One of the markers of young adult ministry we talk about often is “connection.” When we say connection, we’re talking primarily about intergenerational ministry—the connection and relationships between young adults and those who have been before them in life and ministry, and generations younger than them who young adults have the chance to influence. Mentoring relationships are one of the best ways for intergenerational ministry to happen. But what actually makes an effective mentoring relationship?
A mentor is someone who:
- Will pray faithfully for the person or people they are mentoring.
- Has a sufficient awareness of Scripture and can provide biblical counsel.
- Is positive and is an encourager.
- Is open to mutual accountability.
- Is willing to commit the time needed to mentor someone effectively.
- Can listen and provide a non-judgmental attitude.
- Is confident in themselves and is willing to establish their life as one to be modeled.
- Is faithfully seeking the Lord as to be able to more effectively encourage others in their own faith.1
In addition to these characteristics, it’s also important that mentoring relationships don’t have to (and often don’t need to) sit within the confines of a formal program. Some of your greatest ministry may not be found in the programs of your church, but rather in your presence in the lives of people. This certainly doesn’t devalue or disqualify the work that God has done or is doing within your church programs. But, you also must not lose sight of all the opportunities for ministry that exist within the everyday lives of people.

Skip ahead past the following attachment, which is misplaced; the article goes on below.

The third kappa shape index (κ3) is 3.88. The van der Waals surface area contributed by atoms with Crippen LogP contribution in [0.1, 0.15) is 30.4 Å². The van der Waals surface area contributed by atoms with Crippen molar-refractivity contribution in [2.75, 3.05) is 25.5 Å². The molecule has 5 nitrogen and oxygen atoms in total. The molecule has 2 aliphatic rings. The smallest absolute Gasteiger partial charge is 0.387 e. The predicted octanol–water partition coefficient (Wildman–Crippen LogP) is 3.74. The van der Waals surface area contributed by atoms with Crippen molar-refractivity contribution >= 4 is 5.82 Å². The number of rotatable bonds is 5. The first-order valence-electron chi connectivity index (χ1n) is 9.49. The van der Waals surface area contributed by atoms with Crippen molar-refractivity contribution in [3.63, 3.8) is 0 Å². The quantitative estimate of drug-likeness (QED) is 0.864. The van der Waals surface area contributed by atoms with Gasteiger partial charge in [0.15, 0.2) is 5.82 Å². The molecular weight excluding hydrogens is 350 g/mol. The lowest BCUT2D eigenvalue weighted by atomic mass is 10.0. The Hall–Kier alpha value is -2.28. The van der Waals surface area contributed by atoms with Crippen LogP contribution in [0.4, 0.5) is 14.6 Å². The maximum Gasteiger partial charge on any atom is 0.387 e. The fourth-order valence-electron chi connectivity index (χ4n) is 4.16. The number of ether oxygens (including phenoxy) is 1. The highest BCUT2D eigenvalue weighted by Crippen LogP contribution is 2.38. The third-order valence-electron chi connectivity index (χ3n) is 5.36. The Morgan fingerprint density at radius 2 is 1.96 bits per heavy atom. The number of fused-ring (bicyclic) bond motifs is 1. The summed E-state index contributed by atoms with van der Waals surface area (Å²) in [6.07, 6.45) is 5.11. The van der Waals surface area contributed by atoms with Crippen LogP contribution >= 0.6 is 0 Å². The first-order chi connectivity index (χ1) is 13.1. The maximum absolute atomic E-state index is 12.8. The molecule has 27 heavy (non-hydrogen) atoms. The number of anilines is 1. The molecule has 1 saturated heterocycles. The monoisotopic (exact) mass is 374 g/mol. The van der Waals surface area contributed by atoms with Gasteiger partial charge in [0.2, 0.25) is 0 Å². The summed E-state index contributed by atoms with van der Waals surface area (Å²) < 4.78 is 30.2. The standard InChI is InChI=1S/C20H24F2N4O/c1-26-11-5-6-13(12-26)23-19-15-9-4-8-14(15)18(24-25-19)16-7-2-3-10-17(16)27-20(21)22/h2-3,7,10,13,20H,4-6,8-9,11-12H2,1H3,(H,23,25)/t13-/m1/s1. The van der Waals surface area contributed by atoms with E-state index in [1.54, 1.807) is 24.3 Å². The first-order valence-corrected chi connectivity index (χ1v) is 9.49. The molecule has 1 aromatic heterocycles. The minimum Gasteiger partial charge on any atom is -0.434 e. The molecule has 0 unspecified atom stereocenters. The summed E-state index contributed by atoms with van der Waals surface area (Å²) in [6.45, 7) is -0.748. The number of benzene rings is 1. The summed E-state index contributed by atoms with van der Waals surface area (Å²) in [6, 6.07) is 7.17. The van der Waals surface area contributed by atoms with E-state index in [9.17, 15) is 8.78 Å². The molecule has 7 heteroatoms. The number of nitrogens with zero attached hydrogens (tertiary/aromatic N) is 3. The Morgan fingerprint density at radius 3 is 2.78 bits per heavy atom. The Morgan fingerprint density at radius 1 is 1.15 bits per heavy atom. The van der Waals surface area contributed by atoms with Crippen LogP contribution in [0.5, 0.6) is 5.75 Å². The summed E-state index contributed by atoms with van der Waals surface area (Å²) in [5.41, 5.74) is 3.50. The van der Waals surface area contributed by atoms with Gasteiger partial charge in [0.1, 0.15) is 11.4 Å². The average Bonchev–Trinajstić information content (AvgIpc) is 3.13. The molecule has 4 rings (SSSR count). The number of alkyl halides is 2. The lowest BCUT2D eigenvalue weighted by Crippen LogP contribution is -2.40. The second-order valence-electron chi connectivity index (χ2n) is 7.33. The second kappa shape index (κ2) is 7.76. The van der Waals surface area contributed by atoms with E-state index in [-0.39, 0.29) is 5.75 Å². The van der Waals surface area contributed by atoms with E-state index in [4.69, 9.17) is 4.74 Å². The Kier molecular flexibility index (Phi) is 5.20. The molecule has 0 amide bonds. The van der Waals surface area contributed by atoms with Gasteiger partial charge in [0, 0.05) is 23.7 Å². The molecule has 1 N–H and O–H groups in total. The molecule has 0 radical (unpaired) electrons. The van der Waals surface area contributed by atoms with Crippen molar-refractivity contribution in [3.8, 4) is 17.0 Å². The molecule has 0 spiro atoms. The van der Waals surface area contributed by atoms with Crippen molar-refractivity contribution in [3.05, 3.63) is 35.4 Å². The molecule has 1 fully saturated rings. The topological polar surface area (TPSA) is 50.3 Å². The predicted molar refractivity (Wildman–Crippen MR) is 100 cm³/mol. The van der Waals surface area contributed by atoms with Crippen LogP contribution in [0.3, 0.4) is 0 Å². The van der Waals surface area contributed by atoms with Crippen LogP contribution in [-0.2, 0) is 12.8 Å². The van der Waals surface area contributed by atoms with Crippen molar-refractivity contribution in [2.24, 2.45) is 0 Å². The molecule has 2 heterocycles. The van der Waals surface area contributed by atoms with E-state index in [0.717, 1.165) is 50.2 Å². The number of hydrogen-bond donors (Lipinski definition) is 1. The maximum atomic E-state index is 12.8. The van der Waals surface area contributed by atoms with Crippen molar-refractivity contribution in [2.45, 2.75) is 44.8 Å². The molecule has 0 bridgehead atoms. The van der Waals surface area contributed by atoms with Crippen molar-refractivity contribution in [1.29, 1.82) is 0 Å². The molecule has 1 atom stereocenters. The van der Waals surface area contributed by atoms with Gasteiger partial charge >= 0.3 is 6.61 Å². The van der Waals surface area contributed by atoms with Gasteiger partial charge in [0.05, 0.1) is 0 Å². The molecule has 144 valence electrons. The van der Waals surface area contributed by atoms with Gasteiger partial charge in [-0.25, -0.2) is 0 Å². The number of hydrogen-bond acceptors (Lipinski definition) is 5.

We’ve used a “Sherpa” metaphor in leadership articles on our site before when discussing mentor relationships. Sherpas are natives of Nepal who have served as essential partners for the climbers of Mount Everest for nearly a century. They know where the dangerous crevasses lie. They know where to camp on the mountain for the night. They know when the storms are most likely to strike. Although you may not be leading someone to the peak of Mt. Everest, you certainly can be a part of leading them closer to God. And in order to do so, you need to provide them both spiritual and practical mentorship. When you consider both of these matters, some humbling questions arise:
- Where does a 24-year-old young woman turn to learn to cook when she’s never met her mother?
- How does a 29-year-old new dad be a godly father when his was not?
- How does a 22-year-old new believer learn the Bible when he’s never been taught it before?
The reality is that we, the body of Christ, can be the answer to the questions above. While one might look at these things as inconvenience, our churches must look at questions like these as opportunities to connect with this young adult generation.